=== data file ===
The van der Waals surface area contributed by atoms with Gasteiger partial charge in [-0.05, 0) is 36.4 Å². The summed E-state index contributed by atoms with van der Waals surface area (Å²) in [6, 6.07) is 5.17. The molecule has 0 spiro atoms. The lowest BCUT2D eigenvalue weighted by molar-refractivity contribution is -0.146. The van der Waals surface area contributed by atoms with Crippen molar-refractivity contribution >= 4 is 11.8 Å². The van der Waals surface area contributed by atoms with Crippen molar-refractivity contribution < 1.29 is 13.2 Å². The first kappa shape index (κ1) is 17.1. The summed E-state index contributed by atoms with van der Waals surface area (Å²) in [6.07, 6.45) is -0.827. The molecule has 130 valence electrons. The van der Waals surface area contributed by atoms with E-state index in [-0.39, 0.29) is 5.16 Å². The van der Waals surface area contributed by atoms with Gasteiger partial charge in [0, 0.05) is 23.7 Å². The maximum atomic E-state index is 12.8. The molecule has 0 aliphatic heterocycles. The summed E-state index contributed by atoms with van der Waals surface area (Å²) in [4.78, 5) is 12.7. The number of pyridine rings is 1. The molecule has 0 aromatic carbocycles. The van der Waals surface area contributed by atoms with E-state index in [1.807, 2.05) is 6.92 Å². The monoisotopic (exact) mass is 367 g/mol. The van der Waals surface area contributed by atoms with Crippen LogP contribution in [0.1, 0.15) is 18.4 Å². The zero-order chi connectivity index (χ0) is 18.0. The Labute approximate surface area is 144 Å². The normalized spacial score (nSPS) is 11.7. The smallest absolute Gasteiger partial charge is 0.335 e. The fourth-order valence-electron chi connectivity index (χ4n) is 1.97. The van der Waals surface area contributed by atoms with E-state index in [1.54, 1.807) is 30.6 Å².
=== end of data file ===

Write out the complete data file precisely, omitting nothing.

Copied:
The van der Waals surface area contributed by atoms with Gasteiger partial charge in [-0.05, 0) is 36.4 Å². The summed E-state index contributed by atoms with van der Waals surface area (Å²) in [6, 6.07) is 5.17. The molecule has 0 spiro atoms. The lowest BCUT2D eigenvalue weighted by molar-refractivity contribution is -0.146. The van der Waals surface area contributed by atoms with Crippen molar-refractivity contribution >= 4 is 11.8 Å². The van der Waals surface area contributed by atoms with Crippen molar-refractivity contribution < 1.29 is 13.2 Å². The first kappa shape index (κ1) is 17.1. The summed E-state index contributed by atoms with van der Waals surface area (Å²) in [6.07, 6.45) is -0.827. The molecule has 130 valence electrons. The van der Waals surface area contributed by atoms with E-state index in [-0.39, 0.29) is 5.16 Å². The van der Waals surface area contributed by atoms with Gasteiger partial charge in [0, 0.05) is 23.7 Å². The maximum atomic E-state index is 12.8. The molecule has 0 aliphatic heterocycles. The summed E-state index contributed by atoms with van der Waals surface area (Å²) in [4.78, 5) is 12.7. The number of pyridine rings is 1. The molecule has 0 aromatic carbocycles. The van der Waals surface area contributed by atoms with E-state index in [1.807, 2.05) is 6.92 Å². The monoisotopic (exact) mass is 367 g/mol. The van der Waals surface area contributed by atoms with Crippen LogP contribution in [0.1, 0.15) is 18.4 Å². The zero-order chi connectivity index (χ0) is 18.0. The Labute approximate surface area is 144 Å². The normalized spacial score (nSPS) is 11.7. The smallest absolute Gasteiger partial charge is 0.335 e. The fourth-order valence-electron chi connectivity index (χ4n) is 1.97. The van der Waals surface area contributed by atoms with E-state index in [1.54, 1.807) is 30.6 Å².